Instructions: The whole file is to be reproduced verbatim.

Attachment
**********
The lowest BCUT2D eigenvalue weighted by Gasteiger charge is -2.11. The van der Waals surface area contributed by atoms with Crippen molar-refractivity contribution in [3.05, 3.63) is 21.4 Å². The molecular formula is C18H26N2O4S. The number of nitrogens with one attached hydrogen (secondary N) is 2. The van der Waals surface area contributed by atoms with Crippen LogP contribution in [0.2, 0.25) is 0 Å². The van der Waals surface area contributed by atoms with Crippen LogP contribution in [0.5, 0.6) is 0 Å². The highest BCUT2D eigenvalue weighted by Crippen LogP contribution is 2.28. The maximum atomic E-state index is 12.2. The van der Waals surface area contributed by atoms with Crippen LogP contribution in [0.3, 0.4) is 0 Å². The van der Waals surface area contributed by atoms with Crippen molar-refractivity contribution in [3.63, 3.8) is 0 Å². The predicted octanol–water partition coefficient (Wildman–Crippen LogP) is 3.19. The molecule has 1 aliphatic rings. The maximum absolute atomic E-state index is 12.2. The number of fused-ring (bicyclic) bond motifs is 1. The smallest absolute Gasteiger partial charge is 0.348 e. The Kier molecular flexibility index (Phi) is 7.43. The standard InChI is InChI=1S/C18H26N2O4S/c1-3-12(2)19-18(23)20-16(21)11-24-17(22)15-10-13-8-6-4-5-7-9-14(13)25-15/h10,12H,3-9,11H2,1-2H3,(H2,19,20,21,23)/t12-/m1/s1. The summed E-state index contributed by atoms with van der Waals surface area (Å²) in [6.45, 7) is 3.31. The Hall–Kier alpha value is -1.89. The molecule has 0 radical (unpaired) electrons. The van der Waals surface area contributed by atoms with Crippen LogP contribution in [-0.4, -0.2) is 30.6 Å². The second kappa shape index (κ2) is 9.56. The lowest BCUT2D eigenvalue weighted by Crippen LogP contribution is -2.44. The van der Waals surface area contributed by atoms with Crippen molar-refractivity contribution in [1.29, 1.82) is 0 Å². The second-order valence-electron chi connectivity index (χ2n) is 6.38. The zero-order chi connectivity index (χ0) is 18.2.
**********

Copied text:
The lowest BCUT2D eigenvalue weighted by Gasteiger charge is -2.11. The van der Waals surface area contributed by atoms with Crippen molar-refractivity contribution in [3.05, 3.63) is 21.4 Å². The molecular formula is C18H26N2O4S. The number of nitrogens with one attached hydrogen (secondary N) is 2. The van der Waals surface area contributed by atoms with Crippen LogP contribution in [0.2, 0.25) is 0 Å². The van der Waals surface area contributed by atoms with Crippen LogP contribution in [0.5, 0.6) is 0 Å². The highest BCUT2D eigenvalue weighted by Crippen LogP contribution is 2.28. The maximum atomic E-state index is 12.2. The van der Waals surface area contributed by atoms with Crippen LogP contribution in [0.3, 0.4) is 0 Å². The van der Waals surface area contributed by atoms with Crippen molar-refractivity contribution in [3.63, 3.8) is 0 Å². The predicted octanol–water partition coefficient (Wildman–Crippen LogP) is 3.19. The molecule has 1 aliphatic rings. The maximum absolute atomic E-state index is 12.2. The number of fused-ring (bicyclic) bond motifs is 1. The smallest absolute Gasteiger partial charge is 0.348 e. The Kier molecular flexibility index (Phi) is 7.43. The standard InChI is InChI=1S/C18H26N2O4S/c1-3-12(2)19-18(23)20-16(21)11-24-17(22)15-10-13-8-6-4-5-7-9-14(13)25-15/h10,12H,3-9,11H2,1-2H3,(H2,19,20,21,23)/t12-/m1/s1. The summed E-state index contributed by atoms with van der Waals surface area (Å²) in [6.45, 7) is 3.31. The Hall–Kier alpha value is -1.89. The molecule has 0 radical (unpaired) electrons. The van der Waals surface area contributed by atoms with Crippen LogP contribution in [-0.4, -0.2) is 30.6 Å². The second kappa shape index (κ2) is 9.56. The lowest BCUT2D eigenvalue weighted by Crippen LogP contribution is -2.44. The van der Waals surface area contributed by atoms with Crippen molar-refractivity contribution in [1.29, 1.82) is 0 Å². The second-order valence-electron chi connectivity index (χ2n) is 6.38. The zero-order chi connectivity index (χ0) is 18.2.